Technology has enabled students and colleges to accomplish a lot online. Gone are the days of waiting in line to register for classes or even sitting in a classroom! More colleges are moving courses, orientations and administrative tasks online.
Sounds great and efficient, right?
Yes, but if you’ve read our new eBook, you know that humans naturally gravitate toward social interactions and college students are no exception to this genetic rule. Their college experience may be unfolding more and more online, yet students haven’t changed from fundamentally social beings to creatures content to sit alone and surf the web in isolation. They want that same social interaction in online college spaces. They expect a campus community online.
We’ve talked about what prospective students like to see from colleges online, but the most recent Educause Center for Applied Research National Study of Undergraduate Students and Information Technology got us thinking about the new social online experience students now expect from their colleges.
Building on basics
A whopping 78% of students in the Educause survey agreed that technology simplifies administrative activities. The only thing surprising about this finding are the students who make up the 22% who didn’t agree. They must be long line enthusiasts.
Registering for classes, paying tuition bills, receiving financial aid, checking grades, reviewing transcripts, and buying textbooks online reduce student headaches and return valuable free time. An online social college experience should build on these basic activities that college students already expect to be able to accomplish online.
Enhanced connections through technology
The more interesting findings from the Educause study pointed to a shift from students expecting standard online resources to desiring more dynamic opportunities to engage in online education-related activities that offer experiences similar to social interactions found in the classroom, the dining hall or even the library.
Remember how college students are social beings? Turns out that students surveyed want technology and their college online experiences to enhance both learning and connections to others. Over 60% of students agreed that technology makes them feel more “connected to professors and other college/university staff.”
We also see social connections in the following ways students indicated that they wanted to use online learning technologies:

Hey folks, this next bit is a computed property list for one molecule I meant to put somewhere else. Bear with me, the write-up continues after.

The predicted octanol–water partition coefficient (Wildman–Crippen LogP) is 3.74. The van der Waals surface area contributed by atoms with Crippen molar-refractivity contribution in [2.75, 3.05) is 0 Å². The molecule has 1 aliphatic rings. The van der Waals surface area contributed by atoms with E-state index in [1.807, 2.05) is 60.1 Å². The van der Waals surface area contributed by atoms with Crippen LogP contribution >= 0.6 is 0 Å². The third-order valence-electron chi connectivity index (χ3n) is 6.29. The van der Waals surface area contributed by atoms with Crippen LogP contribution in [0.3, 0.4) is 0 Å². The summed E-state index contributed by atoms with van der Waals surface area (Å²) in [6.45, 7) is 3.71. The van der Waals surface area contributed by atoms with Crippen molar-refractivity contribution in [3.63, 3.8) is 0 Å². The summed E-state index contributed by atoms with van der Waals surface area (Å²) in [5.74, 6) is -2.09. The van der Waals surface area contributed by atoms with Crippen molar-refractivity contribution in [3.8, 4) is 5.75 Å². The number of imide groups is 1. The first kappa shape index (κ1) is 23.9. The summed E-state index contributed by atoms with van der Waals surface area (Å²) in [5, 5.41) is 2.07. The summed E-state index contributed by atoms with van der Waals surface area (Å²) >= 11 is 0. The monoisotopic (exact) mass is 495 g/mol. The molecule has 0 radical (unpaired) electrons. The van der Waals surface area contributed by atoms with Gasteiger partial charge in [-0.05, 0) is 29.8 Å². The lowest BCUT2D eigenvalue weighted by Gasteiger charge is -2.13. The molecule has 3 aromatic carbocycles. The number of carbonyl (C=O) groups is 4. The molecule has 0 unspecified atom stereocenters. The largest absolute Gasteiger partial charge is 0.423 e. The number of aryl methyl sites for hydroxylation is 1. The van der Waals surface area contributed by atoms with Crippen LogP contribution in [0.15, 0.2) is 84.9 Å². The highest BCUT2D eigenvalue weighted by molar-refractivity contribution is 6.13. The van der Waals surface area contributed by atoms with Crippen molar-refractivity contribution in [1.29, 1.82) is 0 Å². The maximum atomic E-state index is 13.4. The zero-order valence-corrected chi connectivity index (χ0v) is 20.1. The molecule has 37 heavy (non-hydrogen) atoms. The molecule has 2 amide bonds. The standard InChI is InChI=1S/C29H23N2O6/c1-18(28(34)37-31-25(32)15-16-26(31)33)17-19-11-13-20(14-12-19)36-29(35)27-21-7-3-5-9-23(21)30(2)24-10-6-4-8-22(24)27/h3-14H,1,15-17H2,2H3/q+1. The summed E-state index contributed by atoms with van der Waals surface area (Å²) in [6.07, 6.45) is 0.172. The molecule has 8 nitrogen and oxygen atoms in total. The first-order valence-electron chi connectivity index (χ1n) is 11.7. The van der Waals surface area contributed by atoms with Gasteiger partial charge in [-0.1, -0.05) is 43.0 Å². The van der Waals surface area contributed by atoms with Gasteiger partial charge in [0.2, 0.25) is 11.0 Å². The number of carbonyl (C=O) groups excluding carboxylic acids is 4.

- More use of learning management systems, online discussions, and social studying sites. These learning technologies take the classroom experience online and allow students to interact with each other as well as the professor. Social studying sites allow the growing population of non-traditional commuter students to not miss out on the traditional impromptu late-night library study session.
- More incorporation of wikis. Having a community of students contribute to a wiki and define a collection of knowledge could almost be the definition of a social online college learning experience.
- Help learning how to use e-portfolios, geotagging, and video creation software. Students recognize the importance of using software that enables them to share important information and connect with others online. E-portfolios are gaining popularity as college seniors head out into the job market and need to showcase their talents and what they learned in college.
Students want to ramp up the social aspects of learning technologies and online experiences.
Instant updates on what’s going on
At Localist, we were particularly interested in what college students had to say about using technology to find events and other happenings on campus. While 66% of students agreed that technology helps them feel more connected to what’s going on at their colleges, we think that percentage can increase. By using a socially integrated online calendar like Localist, colleges can further enhance the social connections that students want to see online. Online social calendars allow students to find communities based on their interests, see who’s attending events, and easily interact with other event attendees before they even arrive at the concert, lecture, intramural kickball game or free coffee break.
The numbers say: bring the college social experience online. Your students will thank you for it.
Interested in learning more about how social media can affect your community? Check out our eBook, “Why Your Online Calendar Should Be Social.”
Photo Credit: Killer Smile by kahala